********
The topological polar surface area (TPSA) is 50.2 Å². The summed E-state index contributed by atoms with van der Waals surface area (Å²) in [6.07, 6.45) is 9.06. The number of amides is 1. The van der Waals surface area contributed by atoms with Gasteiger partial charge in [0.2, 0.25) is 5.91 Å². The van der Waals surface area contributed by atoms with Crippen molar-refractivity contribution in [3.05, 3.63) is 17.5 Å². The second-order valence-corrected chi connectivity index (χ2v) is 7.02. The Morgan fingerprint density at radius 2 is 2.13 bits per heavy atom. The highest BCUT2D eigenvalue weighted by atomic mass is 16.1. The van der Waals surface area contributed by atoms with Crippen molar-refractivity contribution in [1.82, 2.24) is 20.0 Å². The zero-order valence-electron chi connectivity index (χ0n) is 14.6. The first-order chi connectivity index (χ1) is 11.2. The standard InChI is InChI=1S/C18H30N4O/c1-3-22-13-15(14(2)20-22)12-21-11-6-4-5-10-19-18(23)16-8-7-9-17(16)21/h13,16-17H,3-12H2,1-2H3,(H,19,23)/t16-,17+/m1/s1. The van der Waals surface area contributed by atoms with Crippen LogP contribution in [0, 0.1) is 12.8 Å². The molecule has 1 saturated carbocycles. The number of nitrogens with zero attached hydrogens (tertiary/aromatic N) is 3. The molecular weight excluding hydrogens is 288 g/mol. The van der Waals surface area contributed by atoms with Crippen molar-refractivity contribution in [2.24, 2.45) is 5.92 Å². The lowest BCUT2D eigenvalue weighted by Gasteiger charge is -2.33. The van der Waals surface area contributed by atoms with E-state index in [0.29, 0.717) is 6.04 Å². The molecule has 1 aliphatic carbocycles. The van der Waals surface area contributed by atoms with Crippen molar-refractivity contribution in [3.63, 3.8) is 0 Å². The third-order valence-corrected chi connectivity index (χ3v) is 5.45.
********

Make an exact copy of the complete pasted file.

The topological polar surface area (TPSA) is 50.2 Å². The summed E-state index contributed by atoms with van der Waals surface area (Å²) in [6.07, 6.45) is 9.06. The number of amides is 1. The van der Waals surface area contributed by atoms with Gasteiger partial charge in [0.2, 0.25) is 5.91 Å². The van der Waals surface area contributed by atoms with Crippen molar-refractivity contribution in [3.05, 3.63) is 17.5 Å². The second-order valence-corrected chi connectivity index (χ2v) is 7.02. The Morgan fingerprint density at radius 2 is 2.13 bits per heavy atom. The highest BCUT2D eigenvalue weighted by atomic mass is 16.1. The van der Waals surface area contributed by atoms with Crippen molar-refractivity contribution in [1.82, 2.24) is 20.0 Å². The zero-order valence-electron chi connectivity index (χ0n) is 14.6. The first-order chi connectivity index (χ1) is 11.2. The standard InChI is InChI=1S/C18H30N4O/c1-3-22-13-15(14(2)20-22)12-21-11-6-4-5-10-19-18(23)16-8-7-9-17(16)21/h13,16-17H,3-12H2,1-2H3,(H,19,23)/t16-,17+/m1/s1. The van der Waals surface area contributed by atoms with Crippen LogP contribution in [0, 0.1) is 12.8 Å². The molecule has 1 saturated carbocycles. The number of nitrogens with zero attached hydrogens (tertiary/aromatic N) is 3. The molecular weight excluding hydrogens is 288 g/mol. The van der Waals surface area contributed by atoms with Crippen molar-refractivity contribution in [2.24, 2.45) is 5.92 Å². The lowest BCUT2D eigenvalue weighted by Gasteiger charge is -2.33. The van der Waals surface area contributed by atoms with E-state index in [0.29, 0.717) is 6.04 Å². The molecule has 1 aliphatic carbocycles. The van der Waals surface area contributed by atoms with Crippen molar-refractivity contribution in [3.63, 3.8) is 0 Å². The third-order valence-corrected chi connectivity index (χ3v) is 5.45.